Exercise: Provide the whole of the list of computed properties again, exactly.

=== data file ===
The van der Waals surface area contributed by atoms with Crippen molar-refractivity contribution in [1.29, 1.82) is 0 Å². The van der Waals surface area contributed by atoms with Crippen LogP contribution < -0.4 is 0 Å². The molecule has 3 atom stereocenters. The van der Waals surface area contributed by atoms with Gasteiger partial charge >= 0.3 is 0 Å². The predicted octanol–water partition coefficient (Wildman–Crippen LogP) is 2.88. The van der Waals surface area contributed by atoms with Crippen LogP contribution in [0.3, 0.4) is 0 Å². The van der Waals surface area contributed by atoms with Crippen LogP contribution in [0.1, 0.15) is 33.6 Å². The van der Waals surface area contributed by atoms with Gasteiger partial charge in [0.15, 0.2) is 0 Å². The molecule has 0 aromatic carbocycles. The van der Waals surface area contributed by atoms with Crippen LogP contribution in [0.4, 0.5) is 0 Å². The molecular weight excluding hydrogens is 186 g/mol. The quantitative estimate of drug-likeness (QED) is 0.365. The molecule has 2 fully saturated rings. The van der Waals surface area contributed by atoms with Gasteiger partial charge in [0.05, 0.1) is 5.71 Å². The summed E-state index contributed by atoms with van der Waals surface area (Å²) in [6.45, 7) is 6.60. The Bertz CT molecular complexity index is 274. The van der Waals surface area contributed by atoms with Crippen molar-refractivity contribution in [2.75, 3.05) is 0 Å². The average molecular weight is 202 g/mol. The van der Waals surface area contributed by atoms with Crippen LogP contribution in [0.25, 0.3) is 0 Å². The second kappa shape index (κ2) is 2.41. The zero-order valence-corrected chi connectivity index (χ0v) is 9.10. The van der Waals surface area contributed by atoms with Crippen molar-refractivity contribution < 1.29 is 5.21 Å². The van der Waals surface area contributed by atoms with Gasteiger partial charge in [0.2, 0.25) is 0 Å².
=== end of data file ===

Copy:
The van der Waals surface area contributed by atoms with Crippen molar-refractivity contribution in [1.29, 1.82) is 0 Å². The van der Waals surface area contributed by atoms with Crippen LogP contribution < -0.4 is 0 Å². The molecule has 3 atom stereocenters. The van der Waals surface area contributed by atoms with Gasteiger partial charge >= 0.3 is 0 Å². The predicted octanol–water partition coefficient (Wildman–Crippen LogP) is 2.88. The van der Waals surface area contributed by atoms with Crippen LogP contribution in [0.3, 0.4) is 0 Å². The van der Waals surface area contributed by atoms with Crippen LogP contribution in [0.1, 0.15) is 33.6 Å². The van der Waals surface area contributed by atoms with Gasteiger partial charge in [0.15, 0.2) is 0 Å². The molecule has 0 aromatic carbocycles. The van der Waals surface area contributed by atoms with Crippen LogP contribution in [0.4, 0.5) is 0 Å². The molecular weight excluding hydrogens is 186 g/mol. The quantitative estimate of drug-likeness (QED) is 0.365. The molecule has 2 fully saturated rings. The van der Waals surface area contributed by atoms with Gasteiger partial charge in [0.05, 0.1) is 5.71 Å². The summed E-state index contributed by atoms with van der Waals surface area (Å²) in [6.45, 7) is 6.60. The Bertz CT molecular complexity index is 274. The van der Waals surface area contributed by atoms with Crippen molar-refractivity contribution in [2.75, 3.05) is 0 Å². The average molecular weight is 202 g/mol. The van der Waals surface area contributed by atoms with Crippen LogP contribution in [0.25, 0.3) is 0 Å². The second kappa shape index (κ2) is 2.41. The zero-order valence-corrected chi connectivity index (χ0v) is 9.10. The van der Waals surface area contributed by atoms with Crippen molar-refractivity contribution < 1.29 is 5.21 Å². The van der Waals surface area contributed by atoms with Gasteiger partial charge in [0.2, 0.25) is 0 Å².